Wall Street Bonuses: Economic Violence Casts its Shadow

December 30, 2008

By Chris Wells, North American Spokesperson for New Humanism

(Tuesday, December 30, 2008, New York) It’s bonus season on Wall Street. This time two years ago, with record profits and bonuses to match, BMW set up an office in the financial district open 24 hours a day so traders and managers flush with cash could buy a new car on the spot. That same year, a writer at one of New York’s daily newspapers calculated that if the $16.5 billion paid out at just one firm, Goldman Sachs, was spread around, it could raise the income of every person in New York City above the poverty line. Last year, the bonuses were even higher and, well, we know what has happened since.

This year the pay is expected to be significantly lower but still enormous by almost any normal standard. The final numbers aren’t in yet, but as of late October (after the $700 billion bailout was passed) the top Wall Street banks were planning to pay their workers more than $70 billion. To put this in perspective, a typical Wall Street managing director, working an average of eight years in the business, is likely to receive roughly 15 times the income of the average American household.

Apart from being grossly unfair, this wildly disproportionate pay scale raises deeper questions about the violent foundations of our economic system. Financial workers who produce nothing have put the future of the whole society at risk with reckless speculation. As the financial crisis impacts the real economy, unemployment is surging, pension funds are dwindling, and millions of people are in danger of losing their homes. What began as a credit problem has quickly converted to a global recession with consequences that could be devastating for hundreds of millions of people. Meanwhile, the urgent needs of the most vulnerable for health care or social assistance are once again postponed, with help ruled out as a dangerous indulgence in Socialism. But a bailout of enormous proportions for the richest investors was set in motion in a few weeks.

This situation is not a result of quasi-natural market laws but of concrete decisions and actions (or non-actions) by policy-makers, regulators and investment bankers. And it is this fact that allows us to speak of economic violence. This is a concept we don’t hear very much about. We hear a lot about the bailout, the need for economic stimulus, but we don’t hear very much about economic violence. So to illustrate, let’s imagine a world without it.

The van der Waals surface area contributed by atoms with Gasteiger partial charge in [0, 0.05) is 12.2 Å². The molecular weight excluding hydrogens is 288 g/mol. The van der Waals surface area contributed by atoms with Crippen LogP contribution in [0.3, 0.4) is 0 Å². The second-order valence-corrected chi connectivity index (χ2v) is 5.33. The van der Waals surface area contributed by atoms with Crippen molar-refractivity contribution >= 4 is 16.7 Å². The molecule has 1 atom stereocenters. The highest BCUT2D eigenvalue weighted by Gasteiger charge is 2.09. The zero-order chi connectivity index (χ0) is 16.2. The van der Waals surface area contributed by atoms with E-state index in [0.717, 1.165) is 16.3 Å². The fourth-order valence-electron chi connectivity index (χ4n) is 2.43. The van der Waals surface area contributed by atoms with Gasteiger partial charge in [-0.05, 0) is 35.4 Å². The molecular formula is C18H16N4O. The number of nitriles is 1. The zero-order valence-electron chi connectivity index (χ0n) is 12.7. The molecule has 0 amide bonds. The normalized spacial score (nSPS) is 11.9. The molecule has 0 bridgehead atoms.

Imagine a world in which every child born on the planet had good health care, housing and food; in other words where children didn’t die of poverty – a perfectly preventable cause of death. Imagine a world in which every child had the same access to education.

Imagine a world in which people made a good living doing things that are satisfying and meaningful, with a real say in decision-making and a real share of the profits. Imagine equal pay for women, no sweatshops, no child labor. Imagine a world in which you weren’t afraid of going bankrupt or losing your home if you get sick.

What if taxes were used to improve people’s lives, to develop clean energy sources and improve the infrastructure rather than to build develop for space?

Let’s go even further. Imagine free time to spend with your family and friends, to participate in your community and take part in local decision-making. Imagine being able to study your whole life long; to continue to learn and develop new interests and skills. Imagine having time and energy to be creative. Imagine an economy based on cooperation, creativity, worker control, where technical innovation benefits workers rather than putting them out of a job.

These could be some of the characteristics of a world without economic violence. So what is it exactly?

Economic violence is essentially exploitation of other people; stealing from people, using others – like objects – for your own gain. This can happen on an individual level but it also can and does happen on a massive scale at the level of societies, regions and the whole world.

During the Bush presidency, 6 million US citizens fell from the middle class into poverty, more than seven million lost their health insurance; over four million lost their pensions. Meanwhile during the first seven years of Bush’s tenure, the wealthiest 400 individuals in the US saw a $670 billion increase in their wealth, and at the end of 2007 owned over $1.5 trillion in wealth. The US today has the most unequal distribution of income and wealth of any major country on earth. That is economic violence. And that doesn’t begin to address the inequalities we see on a global scale, in which tens of thousands of children die each day due to poverty.

Humanists work to overcome all the forms of violence and build harmony, tolerance, and solidarity; and of course this applies to economic relationships. The world today is plagued by economic violence; a situation in which a very small minority uses the whole of society for their own gain – employing every form of public relations, coercion, legal maneuvering, political manipulation and real physical violence, including invasions and occupations. This situation blocks human progress and prevents the application of technology and resources to end poverty, which the world has the capacity to do, and has had for some time.

While the crisis of 2008 finally brought the violence of our economic system to light, we’ve lived under it for a long time. We’ve lived with it so long we stopped noticing it; like the sun when it’s directly overhead and casts no shadow. Now we’re able to see it better and to understand that economic systems are man-made, not natural, not inevitable, and if people make the system people can also change it. And then the question becomes which people are deciding? And what if it were all of us?

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